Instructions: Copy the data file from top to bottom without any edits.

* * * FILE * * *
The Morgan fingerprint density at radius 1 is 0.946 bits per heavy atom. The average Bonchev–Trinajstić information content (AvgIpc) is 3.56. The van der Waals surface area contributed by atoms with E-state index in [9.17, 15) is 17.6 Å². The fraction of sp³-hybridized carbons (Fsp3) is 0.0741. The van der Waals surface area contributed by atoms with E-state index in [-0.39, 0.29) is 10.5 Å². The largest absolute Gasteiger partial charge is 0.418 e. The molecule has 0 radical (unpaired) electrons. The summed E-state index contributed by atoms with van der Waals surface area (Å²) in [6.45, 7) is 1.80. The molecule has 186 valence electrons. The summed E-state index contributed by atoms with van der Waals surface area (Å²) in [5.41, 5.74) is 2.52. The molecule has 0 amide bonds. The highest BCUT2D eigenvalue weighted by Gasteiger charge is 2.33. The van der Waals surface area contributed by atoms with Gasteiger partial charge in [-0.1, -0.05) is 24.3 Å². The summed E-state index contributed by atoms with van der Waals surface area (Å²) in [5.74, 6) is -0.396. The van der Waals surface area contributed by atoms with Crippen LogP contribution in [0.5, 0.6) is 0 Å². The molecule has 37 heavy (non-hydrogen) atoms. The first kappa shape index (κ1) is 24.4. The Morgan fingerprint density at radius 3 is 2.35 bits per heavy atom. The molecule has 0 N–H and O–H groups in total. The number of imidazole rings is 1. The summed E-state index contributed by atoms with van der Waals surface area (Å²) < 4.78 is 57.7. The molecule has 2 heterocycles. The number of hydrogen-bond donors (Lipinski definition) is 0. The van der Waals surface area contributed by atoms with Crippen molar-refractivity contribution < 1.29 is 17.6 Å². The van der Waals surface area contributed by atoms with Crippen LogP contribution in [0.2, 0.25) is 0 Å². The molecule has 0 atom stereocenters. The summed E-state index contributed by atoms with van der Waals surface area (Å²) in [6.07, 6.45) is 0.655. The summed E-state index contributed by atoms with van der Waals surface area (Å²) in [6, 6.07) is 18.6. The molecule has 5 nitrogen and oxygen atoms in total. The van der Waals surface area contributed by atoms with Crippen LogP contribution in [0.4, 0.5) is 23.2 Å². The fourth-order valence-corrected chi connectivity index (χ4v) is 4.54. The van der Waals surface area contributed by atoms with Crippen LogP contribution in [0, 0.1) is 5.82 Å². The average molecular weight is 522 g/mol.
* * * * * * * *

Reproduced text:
The Morgan fingerprint density at radius 1 is 0.946 bits per heavy atom. The average Bonchev–Trinajstić information content (AvgIpc) is 3.56. The van der Waals surface area contributed by atoms with E-state index in [9.17, 15) is 17.6 Å². The fraction of sp³-hybridized carbons (Fsp3) is 0.0741. The van der Waals surface area contributed by atoms with E-state index in [-0.39, 0.29) is 10.5 Å². The largest absolute Gasteiger partial charge is 0.418 e. The molecule has 0 radical (unpaired) electrons. The summed E-state index contributed by atoms with van der Waals surface area (Å²) in [6.45, 7) is 1.80. The molecule has 186 valence electrons. The summed E-state index contributed by atoms with van der Waals surface area (Å²) in [5.41, 5.74) is 2.52. The molecule has 0 amide bonds. The highest BCUT2D eigenvalue weighted by Gasteiger charge is 2.33. The van der Waals surface area contributed by atoms with Gasteiger partial charge in [-0.1, -0.05) is 24.3 Å². The summed E-state index contributed by atoms with van der Waals surface area (Å²) in [5.74, 6) is -0.396. The van der Waals surface area contributed by atoms with Crippen LogP contribution in [0.5, 0.6) is 0 Å². The molecule has 37 heavy (non-hydrogen) atoms. The first kappa shape index (κ1) is 24.4. The Morgan fingerprint density at radius 3 is 2.35 bits per heavy atom. The molecule has 0 N–H and O–H groups in total. The number of imidazole rings is 1. The summed E-state index contributed by atoms with van der Waals surface area (Å²) < 4.78 is 57.7. The molecule has 2 heterocycles. The number of hydrogen-bond donors (Lipinski definition) is 0. The van der Waals surface area contributed by atoms with Crippen molar-refractivity contribution < 1.29 is 17.6 Å². The van der Waals surface area contributed by atoms with Crippen LogP contribution in [0.2, 0.25) is 0 Å². The molecule has 0 atom stereocenters. The summed E-state index contributed by atoms with van der Waals surface area (Å²) in [6.07, 6.45) is 0.655. The summed E-state index contributed by atoms with van der Waals surface area (Å²) in [6, 6.07) is 18.6. The molecule has 5 nitrogen and oxygen atoms in total. The van der Waals surface area contributed by atoms with Crippen LogP contribution in [0.4, 0.5) is 23.2 Å². The fourth-order valence-corrected chi connectivity index (χ4v) is 4.54. The van der Waals surface area contributed by atoms with Crippen LogP contribution in [0, 0.1) is 5.82 Å². The average molecular weight is 522 g/mol.